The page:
In January 2011, I walked into the Atlanta Ernst & Young office wide-eyed and bushy tailed. I had just completed my 4.5 year college career and a lengthy career search, resulting in offers from multiple professional services firms and Fortune 500 companies.
Spots in the performance improvement practice at Ernst & Young were highly coveted amongst my peers and I thought I hit the jackpot as jobs go. The recruiters pitched me on the travel, breadth of industry experience, and valuable skillset I would build. I was ready to learn and excited to be there.
Nine months later I turned in my letter of resignation and prepared to leave my highly coveted consulting job. What I found on the job was distinctly different from that which I was pitched during recruiting season.
The more I told the story of my first year of work, the more peers I found who experienced the same thing. They left school excited to enter the “real world,” got past the honeymoon period at work, and then realized how little they had learned about the business world, jobs, and what it means to show up to work everyday.
Seeing so many people experience the same thing made me wonder: what’s the problem? Why is this happening?
What I found was not surprising, but it was disappointing:
- We’re taught to follow an existing path based on our college major. Accounting majors go to accounting firms. PR majors go to PR firms.
- Recruiters love that we’re ushered down certain paths because it makes their job easier. Recruiters have quotas to hit for hiring, and they’re occasionally willing to stretch the truth to make those quotas happen. (Their performance metrics and bonuses are based on that, after all.)
- University career centers are profit centers for universities. They sell spots at career fairs and on job boards to companies. Because of their lack of resources, they can generally only spend time partnering with companies who will hire large numbers of grads at a time. This leads to Fortune 500s and major firms having a major advantage over small and medium sized companies in college recruiting.
- If you try to change any of the above, people will fight tooth and nail to resist you. To change the system would be to upset the balance that works so well for career centers, recruiters, and college grads.
There’s one problem. That last statement was a lie. The system appears to work well for college grads, but what it does instead is something quite different.
The system as it exists teaches college grads to follow the rules. When grads follow the rules, company hiring quotas get filled. When company quotas get filled, graduate employment rates for the university in question go up. When university grad employment rates go up, the university gets ranked higher in Businessweek rankings, etc. And so the system goes.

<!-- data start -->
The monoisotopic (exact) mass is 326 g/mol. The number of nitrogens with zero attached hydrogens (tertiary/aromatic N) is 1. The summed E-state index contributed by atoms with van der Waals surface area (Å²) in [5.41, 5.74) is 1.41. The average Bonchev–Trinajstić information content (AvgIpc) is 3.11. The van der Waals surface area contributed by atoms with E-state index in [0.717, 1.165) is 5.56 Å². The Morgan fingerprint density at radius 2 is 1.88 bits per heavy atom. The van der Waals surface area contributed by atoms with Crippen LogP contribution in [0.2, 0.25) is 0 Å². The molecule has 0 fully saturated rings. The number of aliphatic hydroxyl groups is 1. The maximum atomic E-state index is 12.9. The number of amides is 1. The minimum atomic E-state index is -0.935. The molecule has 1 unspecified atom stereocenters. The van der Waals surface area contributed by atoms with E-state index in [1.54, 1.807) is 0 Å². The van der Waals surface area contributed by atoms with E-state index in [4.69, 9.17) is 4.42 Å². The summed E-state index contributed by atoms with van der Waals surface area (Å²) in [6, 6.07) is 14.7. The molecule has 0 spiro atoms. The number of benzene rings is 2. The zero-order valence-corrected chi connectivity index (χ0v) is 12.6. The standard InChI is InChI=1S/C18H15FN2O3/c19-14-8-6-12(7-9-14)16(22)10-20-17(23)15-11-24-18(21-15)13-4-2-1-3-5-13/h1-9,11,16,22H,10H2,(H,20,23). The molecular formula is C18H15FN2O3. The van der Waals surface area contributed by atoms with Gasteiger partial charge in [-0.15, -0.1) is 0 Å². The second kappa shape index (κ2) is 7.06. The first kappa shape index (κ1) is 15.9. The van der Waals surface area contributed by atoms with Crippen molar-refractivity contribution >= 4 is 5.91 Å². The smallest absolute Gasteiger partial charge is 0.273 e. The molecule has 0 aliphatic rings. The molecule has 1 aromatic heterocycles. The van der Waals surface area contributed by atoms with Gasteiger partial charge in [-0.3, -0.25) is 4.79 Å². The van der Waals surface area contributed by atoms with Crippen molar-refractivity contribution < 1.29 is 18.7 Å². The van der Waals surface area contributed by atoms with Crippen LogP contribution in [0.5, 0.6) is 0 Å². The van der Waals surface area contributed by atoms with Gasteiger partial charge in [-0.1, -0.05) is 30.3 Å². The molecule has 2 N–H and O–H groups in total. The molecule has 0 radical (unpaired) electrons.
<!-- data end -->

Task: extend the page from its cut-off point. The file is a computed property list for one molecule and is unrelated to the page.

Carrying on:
The Real Problem
The system is a problem, but the system is resistant to change so it’s futile to try to change it as a small group or individual. So I asked myself: What is the problem that can be solved at the individual, grassroots level so that this problem goes away?
In a working world where Millennials expect to stay in their current jobs less than three years, on average, career search becomes one of the essential skills to carving our own path in the world.
It turns out that nowhere in school are we taught the skills necessary to successfully conduct our own job search. Instead, we’re simply told to go to the career center (and we all know where that leads). We’re taught to rely on job boards and resumes instead of networking and portfolio-building.
One level deeper even than anything listed above is that we are not taught to build self awareness and consider what we actually want before jumping into our career search.
It’s, “Hurry, get an internship before they’re all gone!” Instead of, “Who are you, what did you love growing up, and what problems exist in the world that you’d like to help solve through your work?”
And that’s how we end up disengaged in our first jobs, counting down the seconds until we can find a way to get the heck out of there and move on to a job that matters.
The solution to all of this craziness is to help upcoming college grads and young professionals do two things:
- Understand what they want from their careers
- Build the skills necessary to conduct a job search independent of career centers and job boards.
In 2012, I set out to do just that by building my first course, which we called Career Kickstarter. The course is broken down into 12 sessions (kind of like coaching sessions): two parts with six sessions each. The first teaches self awareness, or how to know what you want from your work. The second teaches the essential skills to conduct an independent career search.
The course consists of 12 sessions:
- Purpose & Passion
- Ideal Job Description
- Career Research
- Cover Letters
- Job Offers & Negotiation
We Built the Course in Three Stages
2) Pilot Study
3) Online Course
We ran a pilot program for a combined live/online version of Career Kickstarter for 42 students at the Terry College of Business at The University of Georgia. 28 of the 42 finished the program and 95% of them were very satisfied with the outcome of their career search. That’s ~15% better than the all-student placement rate within the college, which I viewed as a big win.